The 1860s farm represents a pioneer homestead during Littleton's settlement period - a time before train travel. The buildings on the site include a circa 1860 cabin, moved onto the grounds from its original location; a reconstructed log barn erected in 1983 to represent a typical log barn similar to those built along the South Platte River Valley; a sheep pen, originally an early settler's cabin, also relocated to the museum; a root cellar; and other auxiliary farm buildings. Littleton's original schoolhouse (circa 1865) is located on this farm.
For our animal-loving visitors we have plenty of livestock out on the farms. From our two oxen, Fritz and Ford, to our pigs and turkeys, we have a wide array of animals that would have been useful to farmers in 19th century Colorado. Our sheep’s wool is shorn in the spring and the oxen are occasionally brought out to pull wagons or a plow. Each animal has been selected because we have found evidence of their breed in 19th century records from this area. Visitors can experience the authentic sights, sounds, and smells that characterized Littleton’s past.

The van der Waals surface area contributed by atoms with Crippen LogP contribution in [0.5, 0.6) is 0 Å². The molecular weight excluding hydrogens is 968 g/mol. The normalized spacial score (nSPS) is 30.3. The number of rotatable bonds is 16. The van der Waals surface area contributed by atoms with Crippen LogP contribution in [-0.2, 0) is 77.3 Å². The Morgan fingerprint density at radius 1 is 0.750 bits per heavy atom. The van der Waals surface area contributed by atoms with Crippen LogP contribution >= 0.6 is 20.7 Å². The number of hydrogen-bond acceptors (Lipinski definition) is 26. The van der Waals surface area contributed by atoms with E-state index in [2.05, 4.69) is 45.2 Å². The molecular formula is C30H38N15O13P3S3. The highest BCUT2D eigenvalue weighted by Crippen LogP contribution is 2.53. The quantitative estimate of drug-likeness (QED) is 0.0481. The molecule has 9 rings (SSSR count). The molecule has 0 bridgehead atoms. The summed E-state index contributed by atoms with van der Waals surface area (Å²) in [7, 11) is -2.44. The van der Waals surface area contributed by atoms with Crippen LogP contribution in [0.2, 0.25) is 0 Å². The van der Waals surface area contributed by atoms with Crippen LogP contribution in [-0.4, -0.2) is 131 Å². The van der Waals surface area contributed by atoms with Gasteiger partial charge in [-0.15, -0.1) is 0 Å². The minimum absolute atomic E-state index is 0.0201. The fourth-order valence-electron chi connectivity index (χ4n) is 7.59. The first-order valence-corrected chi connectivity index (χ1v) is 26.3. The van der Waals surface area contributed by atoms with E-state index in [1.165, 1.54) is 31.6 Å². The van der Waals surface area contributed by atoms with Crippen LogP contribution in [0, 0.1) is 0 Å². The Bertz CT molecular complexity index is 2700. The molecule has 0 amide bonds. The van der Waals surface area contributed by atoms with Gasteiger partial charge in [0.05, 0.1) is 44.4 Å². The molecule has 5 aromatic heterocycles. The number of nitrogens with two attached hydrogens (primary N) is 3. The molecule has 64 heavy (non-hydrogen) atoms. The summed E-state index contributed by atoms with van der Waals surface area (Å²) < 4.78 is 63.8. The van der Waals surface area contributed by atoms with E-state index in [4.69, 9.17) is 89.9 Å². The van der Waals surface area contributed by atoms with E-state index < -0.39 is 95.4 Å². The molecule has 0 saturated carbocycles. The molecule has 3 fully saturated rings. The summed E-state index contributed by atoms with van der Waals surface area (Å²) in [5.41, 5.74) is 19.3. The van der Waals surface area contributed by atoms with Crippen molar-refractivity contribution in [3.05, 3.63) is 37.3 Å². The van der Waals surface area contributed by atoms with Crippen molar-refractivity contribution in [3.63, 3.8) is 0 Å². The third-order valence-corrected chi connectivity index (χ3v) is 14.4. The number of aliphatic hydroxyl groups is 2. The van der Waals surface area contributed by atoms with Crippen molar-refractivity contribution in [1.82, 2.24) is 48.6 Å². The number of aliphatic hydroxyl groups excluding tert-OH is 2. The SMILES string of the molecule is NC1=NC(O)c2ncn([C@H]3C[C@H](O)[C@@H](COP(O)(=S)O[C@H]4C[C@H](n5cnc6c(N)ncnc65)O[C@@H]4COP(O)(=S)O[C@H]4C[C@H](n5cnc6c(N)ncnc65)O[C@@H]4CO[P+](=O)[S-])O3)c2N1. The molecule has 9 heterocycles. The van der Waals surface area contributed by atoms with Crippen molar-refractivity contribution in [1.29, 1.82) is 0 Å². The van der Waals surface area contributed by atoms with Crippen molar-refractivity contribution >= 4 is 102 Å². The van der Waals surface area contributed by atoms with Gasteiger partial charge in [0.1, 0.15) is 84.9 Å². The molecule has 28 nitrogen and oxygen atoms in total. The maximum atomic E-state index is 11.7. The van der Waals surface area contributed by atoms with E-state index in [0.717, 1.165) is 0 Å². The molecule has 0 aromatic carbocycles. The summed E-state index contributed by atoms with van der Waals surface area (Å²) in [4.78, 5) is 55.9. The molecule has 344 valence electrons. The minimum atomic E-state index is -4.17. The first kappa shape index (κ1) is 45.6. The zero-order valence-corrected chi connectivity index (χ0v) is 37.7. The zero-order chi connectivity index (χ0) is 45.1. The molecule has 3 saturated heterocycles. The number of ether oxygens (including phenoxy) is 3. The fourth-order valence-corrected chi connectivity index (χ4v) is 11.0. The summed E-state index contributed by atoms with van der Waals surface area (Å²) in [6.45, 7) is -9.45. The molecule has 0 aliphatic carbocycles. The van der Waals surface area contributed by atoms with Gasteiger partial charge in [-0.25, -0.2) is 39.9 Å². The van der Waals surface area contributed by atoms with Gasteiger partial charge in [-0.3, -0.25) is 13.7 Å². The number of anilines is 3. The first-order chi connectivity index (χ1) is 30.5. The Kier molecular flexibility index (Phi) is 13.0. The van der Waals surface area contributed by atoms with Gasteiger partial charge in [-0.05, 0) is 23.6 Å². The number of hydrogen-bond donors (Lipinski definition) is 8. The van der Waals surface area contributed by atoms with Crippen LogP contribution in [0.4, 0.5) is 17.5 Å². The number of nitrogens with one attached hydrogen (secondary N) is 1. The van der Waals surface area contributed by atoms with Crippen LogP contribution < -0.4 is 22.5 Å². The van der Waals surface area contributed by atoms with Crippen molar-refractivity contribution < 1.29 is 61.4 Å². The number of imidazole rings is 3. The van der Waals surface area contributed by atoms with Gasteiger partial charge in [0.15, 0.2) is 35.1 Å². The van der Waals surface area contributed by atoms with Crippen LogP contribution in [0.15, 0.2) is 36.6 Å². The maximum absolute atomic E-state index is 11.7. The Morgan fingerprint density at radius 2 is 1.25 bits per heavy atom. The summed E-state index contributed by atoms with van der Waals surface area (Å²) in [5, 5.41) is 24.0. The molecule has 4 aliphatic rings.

We are fortunate to have our animals all year round. Our animals are happy and well cared for whether they are in hot or cold weather.
Our livestock (including Julie the Mule, Ernest the Donkey, Fitzgerald & Ford the Oxen, Jed & Ferdinand the Rams, Bud the Bull, June the Cow, Blanche the Pig, and the sheep flock) receive straw beds to bundle down in. We give them extra hay to help with the extra calories for their bodies to produce the needed body heat, and we supply them with water heaters in each trough to keep their water from freezing.
Our poultry (chickens and turkeys) are still given as much food as they can eat and are under heat lamps in their coops when they are put away for the evenings. We have a heated base that their water sits on to prevent those from freezing as well.
Our animals are kept warm, happy, and well cared for all year round.